Dr. Malcolm Crowe (Bruce Willis), a child psychologist, arrives home with his wife after receiving an award for his work. An angry man, a former patient, appears and accuses him of failing to cure him of his hallucinations as a child. He shoots Dr. Malcolm before shooting himself. After that incident, Dr. Malcolm continues his work as a psychologist. This time, he is helping Cole Sear (Haley Joel Osment), a young boy who can see dead people. Being passionate in what he does, the doctor visits Cole regularly in the boy’s house. Cole tells him all that he sees including one that shocks Dr. Malcolm.
That one shocks me, too. I believe this movie is more of a shocking one than scary. My friends, though, believe otherwise. So, let this be a scary and shocking movie at the same time. Since the boy sees dead people, expect them to appear on the screen without any warning. Their sudden appearances get scarier because of the way Cole talks about them to Dr. Malcolm. He has his creative and suspenseful way of telling stories. And his soft and gentle voice adds to the seemingly innocent scene, if there is such a thing. Sometimes, you expect these dead people to appear, but they don’t. But still, the dead-less scenes make your whole body become stiff on your seat especially because of the sound effects that can cause goosebumps. Can ghosts like me have goosebumps?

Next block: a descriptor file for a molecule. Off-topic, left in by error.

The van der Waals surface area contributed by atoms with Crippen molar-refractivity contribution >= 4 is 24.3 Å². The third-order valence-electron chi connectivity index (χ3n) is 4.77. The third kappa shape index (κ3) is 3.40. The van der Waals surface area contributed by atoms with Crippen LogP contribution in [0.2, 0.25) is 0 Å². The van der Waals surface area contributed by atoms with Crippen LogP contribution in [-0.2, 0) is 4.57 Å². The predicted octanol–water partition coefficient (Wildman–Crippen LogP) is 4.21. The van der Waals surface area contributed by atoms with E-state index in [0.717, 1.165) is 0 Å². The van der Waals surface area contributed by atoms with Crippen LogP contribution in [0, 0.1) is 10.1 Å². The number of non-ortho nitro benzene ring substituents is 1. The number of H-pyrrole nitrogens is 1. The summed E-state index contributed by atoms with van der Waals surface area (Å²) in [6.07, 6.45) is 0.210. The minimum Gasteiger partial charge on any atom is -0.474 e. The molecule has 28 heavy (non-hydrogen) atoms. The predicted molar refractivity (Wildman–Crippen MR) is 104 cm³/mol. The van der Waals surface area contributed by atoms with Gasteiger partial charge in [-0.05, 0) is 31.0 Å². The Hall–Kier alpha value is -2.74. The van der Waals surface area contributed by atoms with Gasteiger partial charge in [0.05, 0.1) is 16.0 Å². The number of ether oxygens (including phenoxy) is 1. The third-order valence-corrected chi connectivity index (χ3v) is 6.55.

I am a ghost, but still, I get scared of this movie. Why? Because of its good timing of showing what you do not expect to see and hear. Actually, I was offered to appear in this movie, but I had to turn it down because I did not want to know the story by reading its script. I want to get scared once in a while and this film has done it to me. And I am thankful! At the end of the movie, something is revealed. At this point, you will almost be out of your chair without you realizing it. So, as a friendly reminder, make sure you firmly hold the arms of your chair and put your popcorn to safety.